Unsupervised Children


(This 1122nd Buffalo Sunday News column was first published on September 23, 2012.)


Sue Freeman of Rochester, a partner with her husband in publishing books about hiking, biking and canoeing, wrote me recently about an interesting episode:


"Just yesterday I was doing a mindless job so I had the TV on for background noise. I don't even know what program it was, but they were lambasting a mother for letting her children play outside unsupervised. The mother defended herself saying that we all played unsupervised as kids and actual crime rates are now down despite what the media leads us to believe. They barely let her speak, instead berating her for child neglect. It was our media frenzy at its finest - a sad commentary on our current state of affairs. Kids aren't even allowed to walk to the school bus. I watch parents drive their kids down our quiet cul-de-sac road and wait with them in the car until the bus arrives. Those poor kids - held captive indoors."


Contrast this episode with the experiences many of us had as youngsters. As pre-teens we hiked miles away from home. We climbed trees: a group of us even constructed a tree house in an isolated woodlot. I rode my bike from Rochester alone to Conesus Lake and back several times and with a friend to Letchworth Park and Mendon Ponds. We swam in the Erie Canal and in local creeks. We organized and played our own baseball and football games. We made and bottled root beer and sold it to highway workmen. We took the bus downtown to movies and to buy candy to sell house-to-house and old scratched jukebox records for our personal collections.


None of those activities were supervised by adults. Our parents lived their lives while we lived ours.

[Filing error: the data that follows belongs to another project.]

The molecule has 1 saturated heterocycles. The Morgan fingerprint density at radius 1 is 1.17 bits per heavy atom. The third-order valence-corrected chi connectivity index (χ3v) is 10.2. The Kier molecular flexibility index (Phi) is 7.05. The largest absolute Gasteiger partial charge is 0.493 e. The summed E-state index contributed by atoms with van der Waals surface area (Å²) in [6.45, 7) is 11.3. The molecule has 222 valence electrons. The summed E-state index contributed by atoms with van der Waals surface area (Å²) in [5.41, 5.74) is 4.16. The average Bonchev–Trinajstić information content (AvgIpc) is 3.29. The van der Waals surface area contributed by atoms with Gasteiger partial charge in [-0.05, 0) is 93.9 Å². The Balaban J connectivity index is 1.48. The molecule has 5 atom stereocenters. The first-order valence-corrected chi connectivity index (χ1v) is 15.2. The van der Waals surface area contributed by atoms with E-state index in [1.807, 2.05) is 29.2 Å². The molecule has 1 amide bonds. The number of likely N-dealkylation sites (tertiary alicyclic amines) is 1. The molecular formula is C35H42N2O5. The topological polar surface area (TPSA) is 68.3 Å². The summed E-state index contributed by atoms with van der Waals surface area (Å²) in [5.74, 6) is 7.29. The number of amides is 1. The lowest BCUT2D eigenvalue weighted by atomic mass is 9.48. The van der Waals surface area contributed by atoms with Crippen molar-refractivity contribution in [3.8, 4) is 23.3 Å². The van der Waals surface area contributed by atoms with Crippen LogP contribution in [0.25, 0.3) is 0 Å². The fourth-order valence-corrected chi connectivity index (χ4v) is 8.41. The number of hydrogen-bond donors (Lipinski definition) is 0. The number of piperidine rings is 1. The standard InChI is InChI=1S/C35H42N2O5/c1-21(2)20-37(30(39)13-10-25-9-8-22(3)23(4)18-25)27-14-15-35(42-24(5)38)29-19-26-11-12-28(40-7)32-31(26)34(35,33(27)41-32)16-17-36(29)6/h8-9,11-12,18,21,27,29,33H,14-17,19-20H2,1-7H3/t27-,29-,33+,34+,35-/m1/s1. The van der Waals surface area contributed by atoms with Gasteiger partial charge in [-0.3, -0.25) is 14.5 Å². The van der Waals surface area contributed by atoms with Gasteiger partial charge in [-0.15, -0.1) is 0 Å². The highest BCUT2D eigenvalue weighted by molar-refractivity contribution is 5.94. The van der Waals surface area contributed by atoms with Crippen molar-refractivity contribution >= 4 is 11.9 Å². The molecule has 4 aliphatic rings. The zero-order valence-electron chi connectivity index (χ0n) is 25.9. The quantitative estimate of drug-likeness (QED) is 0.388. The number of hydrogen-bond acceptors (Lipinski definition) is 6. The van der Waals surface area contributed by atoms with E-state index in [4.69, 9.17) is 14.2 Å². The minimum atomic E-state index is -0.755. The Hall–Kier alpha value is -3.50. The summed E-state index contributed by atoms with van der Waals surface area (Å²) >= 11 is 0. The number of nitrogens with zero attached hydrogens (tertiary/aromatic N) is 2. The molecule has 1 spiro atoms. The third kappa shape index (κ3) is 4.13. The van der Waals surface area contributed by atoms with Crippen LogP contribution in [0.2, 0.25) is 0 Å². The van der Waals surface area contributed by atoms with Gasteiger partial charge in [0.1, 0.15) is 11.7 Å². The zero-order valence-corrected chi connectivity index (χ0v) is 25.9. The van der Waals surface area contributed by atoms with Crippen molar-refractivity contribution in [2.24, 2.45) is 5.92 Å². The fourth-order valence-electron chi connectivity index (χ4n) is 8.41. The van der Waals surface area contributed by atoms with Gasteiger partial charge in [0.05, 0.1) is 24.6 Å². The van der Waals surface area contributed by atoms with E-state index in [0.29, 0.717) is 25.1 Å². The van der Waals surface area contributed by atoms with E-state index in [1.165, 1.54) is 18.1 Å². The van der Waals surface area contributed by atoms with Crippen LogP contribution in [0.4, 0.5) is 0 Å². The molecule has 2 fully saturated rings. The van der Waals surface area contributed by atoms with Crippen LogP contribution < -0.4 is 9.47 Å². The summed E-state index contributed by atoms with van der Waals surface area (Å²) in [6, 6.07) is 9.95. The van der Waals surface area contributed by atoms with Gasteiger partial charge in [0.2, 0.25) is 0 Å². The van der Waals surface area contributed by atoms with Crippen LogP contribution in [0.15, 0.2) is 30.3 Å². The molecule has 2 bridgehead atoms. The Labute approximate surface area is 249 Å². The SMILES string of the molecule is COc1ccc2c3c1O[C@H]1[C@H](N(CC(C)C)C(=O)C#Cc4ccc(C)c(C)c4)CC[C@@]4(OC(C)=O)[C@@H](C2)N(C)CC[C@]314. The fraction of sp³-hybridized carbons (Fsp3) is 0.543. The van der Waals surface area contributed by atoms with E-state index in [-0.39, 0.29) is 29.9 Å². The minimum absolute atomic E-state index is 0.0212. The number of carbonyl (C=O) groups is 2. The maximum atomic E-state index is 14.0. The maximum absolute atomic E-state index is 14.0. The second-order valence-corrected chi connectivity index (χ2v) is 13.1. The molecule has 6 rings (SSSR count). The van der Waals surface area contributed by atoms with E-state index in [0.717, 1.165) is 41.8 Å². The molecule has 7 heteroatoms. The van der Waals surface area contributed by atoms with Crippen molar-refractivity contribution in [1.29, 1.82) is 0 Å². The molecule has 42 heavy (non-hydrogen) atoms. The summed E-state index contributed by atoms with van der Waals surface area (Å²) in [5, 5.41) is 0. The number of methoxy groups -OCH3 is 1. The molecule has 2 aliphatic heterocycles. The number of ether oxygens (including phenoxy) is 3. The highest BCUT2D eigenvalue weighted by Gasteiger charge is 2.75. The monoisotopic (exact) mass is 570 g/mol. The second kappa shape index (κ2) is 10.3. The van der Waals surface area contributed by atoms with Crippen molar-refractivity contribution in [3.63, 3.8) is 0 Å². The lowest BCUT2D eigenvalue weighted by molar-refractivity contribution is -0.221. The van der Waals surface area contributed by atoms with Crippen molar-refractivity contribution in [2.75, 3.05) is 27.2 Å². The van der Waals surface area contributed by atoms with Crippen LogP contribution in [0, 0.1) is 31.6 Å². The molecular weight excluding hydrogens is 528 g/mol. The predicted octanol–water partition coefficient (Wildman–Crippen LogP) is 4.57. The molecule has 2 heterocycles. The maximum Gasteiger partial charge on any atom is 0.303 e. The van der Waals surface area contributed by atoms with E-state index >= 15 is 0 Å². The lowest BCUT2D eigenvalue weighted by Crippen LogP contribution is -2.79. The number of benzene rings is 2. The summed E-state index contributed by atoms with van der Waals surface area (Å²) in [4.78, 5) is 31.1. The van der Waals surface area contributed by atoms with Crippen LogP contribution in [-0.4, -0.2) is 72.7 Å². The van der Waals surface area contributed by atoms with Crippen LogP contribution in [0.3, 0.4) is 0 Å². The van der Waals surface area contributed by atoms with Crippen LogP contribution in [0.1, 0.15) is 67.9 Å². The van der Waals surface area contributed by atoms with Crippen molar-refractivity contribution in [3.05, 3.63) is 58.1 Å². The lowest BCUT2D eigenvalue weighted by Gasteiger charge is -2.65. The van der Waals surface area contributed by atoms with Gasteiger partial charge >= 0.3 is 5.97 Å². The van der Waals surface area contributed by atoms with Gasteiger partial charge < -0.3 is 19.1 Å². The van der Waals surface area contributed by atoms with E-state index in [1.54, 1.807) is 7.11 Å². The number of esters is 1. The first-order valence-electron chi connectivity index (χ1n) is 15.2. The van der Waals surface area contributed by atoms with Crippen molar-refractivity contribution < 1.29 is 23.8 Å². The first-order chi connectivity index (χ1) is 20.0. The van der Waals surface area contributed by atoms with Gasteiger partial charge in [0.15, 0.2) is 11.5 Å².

Programs like Dateline and 48-Hours offer horrible true crime stories at an ever-increasing rate. Why? Because we love to feel threatened. As one result, parents today are convinced that their children are threatened by lurking pedophiles, rapists and thieves.


A recent survey showed that 43% of our children are not allowed to visit their closest park alone and 65% of adults view the world as a more dangerous place today. As a result, a generation of children is now staying indoors for longer periods of time and is restricted to going out only with a parent present.


But what is the real story?


Despite the worst downturn since the Great Depression 80 years ago, crime rates are dropping every year. Here is how Patrik Jonsson of the Christian Science Monitor states it:


"The last time the crime rate for serious crime – murder, rape, robbery, assault – fell to these levels, gasoline cost 29 cents a gallon and the average income for a working American was $5,807.


"That was 1963.


"In the past 20 years, for instance, the murder rate in this country has dropped by almost half, from 9.8 per 100,000 people in 1991 to 5.0 in 2009. Meanwhile, robberies were down 10 percent in 2010 from the year before and 8 percent in 2009.


"The declines are not just a blip, say criminologists. Rather, they are the result of a host of changes that have fundamentally reversed the high-crime trends of the 1980s. And these changes have taken hold to such a degree that the drop in crime continued despite the recent recession."


James Alan Fox, a Northeastern University criminologist summarizes, "We are indeed a safer nation than 20 years ago."


What does this sociological information have to do with this nature column? The answer is simple: as we are over-protecting our youngsters, we are failing to give them opportunities to interact with the out-of-doors world on their own.


Many of these issues are raised by Richard Louv in his book, Last Child in the Woods, but I am also concerned here with our youth's ability to interact independently with the natural world. 


And interestingly, it is not just children who are affected by this restrictive attitude. Sue Freeman has also posted a fine commentary "Don't be Afraid to Go Hiking Alone." Aimed specifically at women, it offers both strong arguments for doing this and precautions you should consider. Her comments apply to children as well.


I urge parents not only to take your children out-of-doors but also to give them freedom to explore that out-of-doors on their own.-- Gerry Rising